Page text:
Fakultät Informatik


Kolloq. Prof. Reuter, topic: Sensitive Longitudinal NeuroImaging and Morphometry

Wednesday, 2nd of August 2017, 10:30 am FMI 00.13.009A (MI-Building, Campus Garching)

Structural magnetic resonance imaging data are frequently analyzed to reveal morphological changes of the human brain in dementia. Most contemporary imaging biomarkers are scalar values, such as the volume of a structure, and may miss the localized morphological variation of early presymptomatic disease progression. Neuroanatomical shape descriptors, however, can represent complex geometric information of individual anatomical regions and may demonstrate increased sensitivity in association studies. Yet, they remain largely unexplored. In this talk we will describe sensitive computational methods for the automated quantification of neuroanatomical morphometric estimates and their longitudinal changes. We will, furthermore, show that neuroanatomical shape features, such as lateral shape asymmetry, demonstrate increased sensitivity to detect early disease effects and can improve computer-aided diagnosis of dementia.

Prof. Reuter is Director of Image Analysis at the German Center for Neurodegenerative Diseases (DZNE) in Bonn. He is Assistant Professor of Radiology and Assistant Professor of Neurology at the Harvard Medical School in Boston, USA. He, furthermore, directs the Laboratory for Computational Longitudinal Neuroimaging at the Martinos Center for Biomedical Imaging, Massachusetts General Hospital, and is Research Affiliate at the Computer Science and Artificial Intelligence Lab (CSAIL) of the Massachusetts Institute of Technology.  Prof. Reuter obtained a degree in Mathematics and Computer Science in 2001 and a Ph.D. in Computational Geometry in 2005 from the Leibniz University Hanover, Germany. He pursued his postdoctoral studies with a Feodor Lynen Fellowship of the Alexander von Humboldt Foundation at the Massachusetts Institute of Technology until 2008 and subsequently moved to the Martinos Center for Biomedical Imaging at the Massachusetts General Hospital. He has received prizes and awards from international journals, workshops, competitions, industry and funding bodies, including a competitive career award of the National Institute of Health (NIH). Prof. Reuter’s research contributions include advanced non-rigid shape analysis and highly sensitive computational methods for longitudinal neuroimaging and computer-aided diagnosis. His methods are widely employed as part of the FreeSurfer software suite, for example, to uncover risk and preserving factors of neurodegenerative diseases or to assess disease modifying therapies. Furthermore, various neuroimaging studies, such as the Alzheimer’s Disease Neuroimaging Initiative (ADNI), rely on his contributions for the automated quantification of relevant biomarkers from large imaging data sets.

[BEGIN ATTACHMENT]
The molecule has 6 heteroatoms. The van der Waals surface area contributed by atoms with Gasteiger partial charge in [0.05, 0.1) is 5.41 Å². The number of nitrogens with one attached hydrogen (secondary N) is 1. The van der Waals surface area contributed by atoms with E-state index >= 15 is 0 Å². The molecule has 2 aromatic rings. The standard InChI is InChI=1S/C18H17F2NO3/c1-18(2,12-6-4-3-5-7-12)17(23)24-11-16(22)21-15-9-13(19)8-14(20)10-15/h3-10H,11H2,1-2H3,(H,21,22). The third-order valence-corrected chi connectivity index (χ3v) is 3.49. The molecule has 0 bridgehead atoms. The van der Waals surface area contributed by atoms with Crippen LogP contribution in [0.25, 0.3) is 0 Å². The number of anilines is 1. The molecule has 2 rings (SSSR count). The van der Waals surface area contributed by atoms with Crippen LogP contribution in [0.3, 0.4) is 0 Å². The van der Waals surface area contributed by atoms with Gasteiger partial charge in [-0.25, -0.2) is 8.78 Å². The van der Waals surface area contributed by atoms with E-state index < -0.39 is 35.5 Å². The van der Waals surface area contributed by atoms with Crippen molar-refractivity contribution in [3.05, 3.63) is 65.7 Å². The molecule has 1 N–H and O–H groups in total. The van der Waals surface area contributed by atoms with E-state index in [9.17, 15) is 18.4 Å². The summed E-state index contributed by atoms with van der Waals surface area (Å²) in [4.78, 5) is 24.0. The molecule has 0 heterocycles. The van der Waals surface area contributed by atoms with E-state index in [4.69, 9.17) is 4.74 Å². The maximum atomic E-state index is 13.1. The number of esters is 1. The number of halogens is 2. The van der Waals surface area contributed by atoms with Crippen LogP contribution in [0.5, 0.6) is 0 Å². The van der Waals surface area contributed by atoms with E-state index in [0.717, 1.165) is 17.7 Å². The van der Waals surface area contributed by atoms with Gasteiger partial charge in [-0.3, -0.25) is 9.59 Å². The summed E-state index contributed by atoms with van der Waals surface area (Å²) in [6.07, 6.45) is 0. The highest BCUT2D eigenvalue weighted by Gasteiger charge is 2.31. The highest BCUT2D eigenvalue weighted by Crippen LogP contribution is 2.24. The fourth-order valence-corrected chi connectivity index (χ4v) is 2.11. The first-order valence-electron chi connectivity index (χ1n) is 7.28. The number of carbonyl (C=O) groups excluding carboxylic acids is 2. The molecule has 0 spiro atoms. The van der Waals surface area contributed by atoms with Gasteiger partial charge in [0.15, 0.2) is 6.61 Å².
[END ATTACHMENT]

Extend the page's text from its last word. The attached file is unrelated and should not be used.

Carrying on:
contact person:
Sailesh Conjeti
Phone: +
Email: sailesh.conjeti(at)tum.de



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